Trig Ratios as Percents

My audience is mostly folks interested in math education in one way or another, so it’s no use starting this post off with “All you may know about trigonometry ratios is likely captured in the gibberish mnemonic SOHCAHTOA.” Your understanding of trigonometry ratios is no doubt more sophisticated than that.

But have you thought about trig ratios as percents? This will be enough for most of you:

sin θ = \(\mathtt{\frac{opposite}{hypotenuse} = \frac{?}{100}}\) = percent of hypotenuse length

It makes sense when you dredge up the 6th-grade math you remember and start making connections between it and the trigonometric ratios sine, cosine, and tangent (for example). After all, opposite : hypotenuse is the sine ratio, but it’s also just a ratio. If we think of it as a percent, we could say that if the sine of a reference angle is equal to 0.75, that means that the side opposite the angle in a right triangle is 75% the length of the hypotenuse. If the cosine were 0.75, that would mean that the side adjacent to the reference angle is 75% the length of the hypotenuse, since cosine is the ratio adjacent : hypotenuse. And a tangent of 0.75 means that the opposite side is 75% the length of the adjacent side, because tangent is simply the ratio opposite : adjacent.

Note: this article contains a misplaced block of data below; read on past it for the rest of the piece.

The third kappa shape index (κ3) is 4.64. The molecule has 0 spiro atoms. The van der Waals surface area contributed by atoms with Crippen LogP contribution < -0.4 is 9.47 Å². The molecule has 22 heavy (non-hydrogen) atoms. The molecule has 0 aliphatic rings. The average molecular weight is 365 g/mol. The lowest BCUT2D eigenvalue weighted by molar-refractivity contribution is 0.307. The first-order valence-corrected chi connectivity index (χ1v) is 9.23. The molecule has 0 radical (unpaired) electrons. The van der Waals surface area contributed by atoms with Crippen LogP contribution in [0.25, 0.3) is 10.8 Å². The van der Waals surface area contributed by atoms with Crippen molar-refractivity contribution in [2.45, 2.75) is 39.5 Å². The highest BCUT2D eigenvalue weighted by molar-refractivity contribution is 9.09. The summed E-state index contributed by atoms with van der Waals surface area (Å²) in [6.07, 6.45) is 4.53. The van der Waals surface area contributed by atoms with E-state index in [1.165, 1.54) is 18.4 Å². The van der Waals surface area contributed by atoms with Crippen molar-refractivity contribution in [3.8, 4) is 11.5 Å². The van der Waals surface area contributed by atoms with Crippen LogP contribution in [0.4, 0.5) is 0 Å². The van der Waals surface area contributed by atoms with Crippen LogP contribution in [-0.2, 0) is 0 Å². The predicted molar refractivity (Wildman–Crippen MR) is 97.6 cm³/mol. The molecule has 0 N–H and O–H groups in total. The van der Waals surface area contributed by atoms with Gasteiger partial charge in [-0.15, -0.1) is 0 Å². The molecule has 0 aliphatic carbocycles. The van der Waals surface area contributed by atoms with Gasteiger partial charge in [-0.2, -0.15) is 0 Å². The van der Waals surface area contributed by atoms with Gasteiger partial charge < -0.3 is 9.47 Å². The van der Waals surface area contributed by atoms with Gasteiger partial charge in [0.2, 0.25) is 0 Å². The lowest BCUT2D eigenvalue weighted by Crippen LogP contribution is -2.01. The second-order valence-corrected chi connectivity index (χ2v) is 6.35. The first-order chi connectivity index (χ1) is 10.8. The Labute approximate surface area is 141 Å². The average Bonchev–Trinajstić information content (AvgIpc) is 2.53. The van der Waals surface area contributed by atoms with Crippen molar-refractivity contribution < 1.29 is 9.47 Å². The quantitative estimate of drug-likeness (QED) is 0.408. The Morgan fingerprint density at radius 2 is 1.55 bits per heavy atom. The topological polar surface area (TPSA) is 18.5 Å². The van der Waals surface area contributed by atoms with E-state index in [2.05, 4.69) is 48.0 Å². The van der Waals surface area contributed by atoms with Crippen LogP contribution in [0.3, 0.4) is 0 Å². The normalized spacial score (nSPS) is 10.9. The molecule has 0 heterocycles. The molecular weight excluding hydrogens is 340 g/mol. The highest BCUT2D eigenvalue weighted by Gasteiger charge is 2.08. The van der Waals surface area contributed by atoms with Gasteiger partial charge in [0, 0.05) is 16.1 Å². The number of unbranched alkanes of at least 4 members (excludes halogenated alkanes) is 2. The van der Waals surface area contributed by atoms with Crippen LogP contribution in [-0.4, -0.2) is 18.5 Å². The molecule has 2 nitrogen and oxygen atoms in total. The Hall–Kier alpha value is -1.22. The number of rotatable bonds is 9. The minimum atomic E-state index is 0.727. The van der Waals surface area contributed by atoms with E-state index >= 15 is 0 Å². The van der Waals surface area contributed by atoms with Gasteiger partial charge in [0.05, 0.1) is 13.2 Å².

The percent connection (or fraction; doesn’t have to be percent) strikes me as being immediately more useful for seeing meaning in values for trigonometric ratios. They usually go by students as just values which can’t be put into a sentence—a long list of changing decimals in a lookup table. Yet, the percent connection is right there, waiting for us to combine our middle school math knowledge with new material. We could model what this process of meaning-making actually looks like, rather than just ask them to go make meaning and hope for the best.

Of course, it also helps to be able to visualize what a sine of 0.75 looks like. Try, say, \(\mathtt{49^\circ}\) below on the unit circle and press Enter. That gives me something that looks pretty close to a sine of 0.75 (an opposite side that is \(\mathtt{\frac{3}{4}}\) the length of the hypotenuse, right?).

  θ = °

cos-sin-1
1-tan-sec
cot-1-csc

But the interactive tool, while helpful maybe, isn’t necessary, I don’t think. One can think about drawing a right triangle, say, with an adjacent side length about 80% of the hypotenuse length (a cosine of about 0.8). It will have to be longer than it is tall, relative to the reference angle, to make that work. The percent connection thus links a trigonometry ratio value to a simple and accessible visual.

An Example Problem: Testing Out the Percent Connection

41° 96 x